I am sure glad this recipe is a little messy. Cleaning the blender with a mini spatula was a great idea until I delved into the depths of the Vita-mix with my fingers and then proceeded to lick them clean! Well, the title says it all! This pie is a dream come true! Loaded with omegas, a slice of this will have you dancing around singing in your living room, spatula as microphone (at least that’s what happened to me). With a raw crust of walnuts and dates, you will taste perfect harmony with a little kick from the Cayenne.  In ancient times, walnuts were considered the symbol of intellect. What do they look like? A brain! They are rich in omega 3 fatty acids which lower cholesterol and act as an anti-inflammatory. They are full of phytochemicals which provide us antioxidants to help eliminate free radicals (those pesky buggers who steal electrons from your healthy cells). And who doesn’t just love avocados? They are such a treat when presented in a sweet concoction of whipped chocolate goodness.  Let your inner child sing high and low to the mountains for this one!

the raw crust:

1 cup walnuts (previously soaked and dehydrated)
1/2 cup soaked dates
1/3 cup of shredded coconut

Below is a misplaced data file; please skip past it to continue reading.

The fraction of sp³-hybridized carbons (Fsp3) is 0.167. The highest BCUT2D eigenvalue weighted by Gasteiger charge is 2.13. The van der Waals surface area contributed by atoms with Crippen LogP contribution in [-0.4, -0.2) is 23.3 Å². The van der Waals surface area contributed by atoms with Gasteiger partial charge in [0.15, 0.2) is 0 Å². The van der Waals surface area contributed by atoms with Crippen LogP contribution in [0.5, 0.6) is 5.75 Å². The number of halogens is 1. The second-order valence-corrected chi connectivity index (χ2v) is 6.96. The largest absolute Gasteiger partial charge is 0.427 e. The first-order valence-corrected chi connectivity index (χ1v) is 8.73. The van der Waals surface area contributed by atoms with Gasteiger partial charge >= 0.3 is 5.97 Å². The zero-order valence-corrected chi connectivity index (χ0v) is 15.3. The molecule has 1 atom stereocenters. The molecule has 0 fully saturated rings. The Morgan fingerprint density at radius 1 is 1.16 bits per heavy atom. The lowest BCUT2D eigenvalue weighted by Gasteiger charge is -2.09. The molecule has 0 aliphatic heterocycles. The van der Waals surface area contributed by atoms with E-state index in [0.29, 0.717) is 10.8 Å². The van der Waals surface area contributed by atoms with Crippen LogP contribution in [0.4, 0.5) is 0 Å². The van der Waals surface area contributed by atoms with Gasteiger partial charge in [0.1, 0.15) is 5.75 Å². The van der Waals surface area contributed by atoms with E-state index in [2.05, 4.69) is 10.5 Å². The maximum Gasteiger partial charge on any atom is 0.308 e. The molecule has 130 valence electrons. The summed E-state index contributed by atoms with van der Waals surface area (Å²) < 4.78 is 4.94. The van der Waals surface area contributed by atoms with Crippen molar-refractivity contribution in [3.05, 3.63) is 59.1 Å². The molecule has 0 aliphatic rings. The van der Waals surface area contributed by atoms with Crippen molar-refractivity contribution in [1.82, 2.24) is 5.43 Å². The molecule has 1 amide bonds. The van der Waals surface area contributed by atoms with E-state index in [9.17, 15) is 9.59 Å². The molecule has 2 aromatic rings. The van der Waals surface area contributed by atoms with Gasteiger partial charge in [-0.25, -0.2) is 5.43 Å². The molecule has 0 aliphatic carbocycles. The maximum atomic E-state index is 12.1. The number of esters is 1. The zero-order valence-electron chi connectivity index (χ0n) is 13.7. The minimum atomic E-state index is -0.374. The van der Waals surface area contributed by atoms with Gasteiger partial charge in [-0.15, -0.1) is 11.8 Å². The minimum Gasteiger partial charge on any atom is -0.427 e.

A tablespoon of coconut oil
a pinch of cayenne pepper
a dash of mineral rich sea salt

Blend the crust ingredients in a high speed blender or food processor. Press date and nut mixture into the pie plate with clean hands then cover and place in refrigerator while you prepare the filling.

the filling:

1 large ripe avocados
1/2 cup Raw Cacao Powder
1/2 tablespoon of Spirilina
2 tablesoons Coconut Butter
1/2 cup Agave Syrup
or Maple Syrup (not raw but used in raw food cooking)
1 teaspoon lemon juice
1 teaspoon vanilla extract
a pinch of sea salt

1 tablespoon irish moss *

1 cup of water as needed

will also need:
sliced seasonal fruit

Seed and scoop out avocado into the food processor. Add the rest of the ingredients and blend until smooth, adding water as needed. Spoon avocado mixture onto the crust and spread it evenly. Pour into crust, then chill in the refrigerator for 30 minutes to an hour before serving. Garnish with seasonal fresh fruit.
Pachavega Living Foods Education

marinated beet medallion and avocado skewers

Beets are the most intense vegetable. They stain everything!! I’ve even held a beet between my lips for a pair of rouge kissables, au natural (more than once). They are dominating and transform any dish into a red-purple medley of love. The crisp beet medallions in these vegan, gluten-free skewers meld so nicely with the smooth texture of the bite-sized avocados and crunch of red onion (which after a few hours are all a little red themselves).

 
 
 
 
 
 
 
 
 
the marinade
a drizzle of extra-virgin olive oil
the squeeze of half a lemon
1 small clove garlic, minced
a small pinch of finely grated lemon zest
about a tablespoon of nutritional yeast
a spoonful of miso paste
a dash of smoked paprika and black pepper
 
the skewers
beet medallions – fresh peeled beets, sliced as thin as you can… if you have a mandolin, use here!
avocado  – bite-sized
red onion
small cherry tomatoes, halved